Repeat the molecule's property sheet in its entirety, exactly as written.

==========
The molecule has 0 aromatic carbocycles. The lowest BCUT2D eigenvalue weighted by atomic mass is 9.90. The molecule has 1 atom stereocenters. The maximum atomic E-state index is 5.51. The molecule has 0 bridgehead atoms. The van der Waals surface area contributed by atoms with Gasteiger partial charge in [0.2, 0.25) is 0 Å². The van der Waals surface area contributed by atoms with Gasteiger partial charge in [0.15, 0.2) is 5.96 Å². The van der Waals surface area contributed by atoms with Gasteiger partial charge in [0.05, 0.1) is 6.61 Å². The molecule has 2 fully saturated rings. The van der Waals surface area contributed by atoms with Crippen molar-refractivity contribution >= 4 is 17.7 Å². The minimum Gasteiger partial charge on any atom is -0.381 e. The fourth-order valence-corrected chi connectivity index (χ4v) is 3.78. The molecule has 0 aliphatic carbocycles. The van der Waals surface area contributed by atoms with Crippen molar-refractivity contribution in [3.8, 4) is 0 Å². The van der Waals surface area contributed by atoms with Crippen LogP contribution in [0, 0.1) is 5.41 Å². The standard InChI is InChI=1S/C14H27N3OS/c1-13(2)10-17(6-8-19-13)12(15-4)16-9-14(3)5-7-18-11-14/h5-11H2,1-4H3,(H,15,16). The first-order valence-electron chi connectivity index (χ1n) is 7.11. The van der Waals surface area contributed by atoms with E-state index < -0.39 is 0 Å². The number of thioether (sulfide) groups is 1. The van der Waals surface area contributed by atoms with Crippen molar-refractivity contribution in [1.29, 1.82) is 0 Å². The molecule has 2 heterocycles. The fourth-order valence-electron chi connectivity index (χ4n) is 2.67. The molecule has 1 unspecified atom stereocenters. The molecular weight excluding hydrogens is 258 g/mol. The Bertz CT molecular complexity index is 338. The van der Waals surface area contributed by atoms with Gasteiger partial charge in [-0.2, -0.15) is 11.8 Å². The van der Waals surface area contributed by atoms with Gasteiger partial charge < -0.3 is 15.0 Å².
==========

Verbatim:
The molecule has 0 aromatic carbocycles. The lowest BCUT2D eigenvalue weighted by atomic mass is 9.90. The molecule has 1 atom stereocenters. The maximum atomic E-state index is 5.51. The molecule has 0 bridgehead atoms. The van der Waals surface area contributed by atoms with Gasteiger partial charge in [0.2, 0.25) is 0 Å². The van der Waals surface area contributed by atoms with Gasteiger partial charge in [0.15, 0.2) is 5.96 Å². The van der Waals surface area contributed by atoms with Gasteiger partial charge in [0.05, 0.1) is 6.61 Å². The molecule has 2 fully saturated rings. The van der Waals surface area contributed by atoms with Crippen molar-refractivity contribution >= 4 is 17.7 Å². The minimum Gasteiger partial charge on any atom is -0.381 e. The fourth-order valence-corrected chi connectivity index (χ4v) is 3.78. The molecule has 0 aliphatic carbocycles. The van der Waals surface area contributed by atoms with Crippen molar-refractivity contribution in [3.8, 4) is 0 Å². The van der Waals surface area contributed by atoms with Crippen LogP contribution in [0, 0.1) is 5.41 Å². The standard InChI is InChI=1S/C14H27N3OS/c1-13(2)10-17(6-8-19-13)12(15-4)16-9-14(3)5-7-18-11-14/h5-11H2,1-4H3,(H,15,16). The first-order valence-electron chi connectivity index (χ1n) is 7.11. The van der Waals surface area contributed by atoms with E-state index < -0.39 is 0 Å². The number of thioether (sulfide) groups is 1. The van der Waals surface area contributed by atoms with Crippen molar-refractivity contribution in [1.29, 1.82) is 0 Å². The molecule has 2 heterocycles. The fourth-order valence-electron chi connectivity index (χ4n) is 2.67. The molecule has 1 unspecified atom stereocenters. The molecular weight excluding hydrogens is 258 g/mol. The Bertz CT molecular complexity index is 338. The van der Waals surface area contributed by atoms with Gasteiger partial charge in [-0.2, -0.15) is 11.8 Å². The van der Waals surface area contributed by atoms with Gasteiger partial charge < -0.3 is 15.0 Å².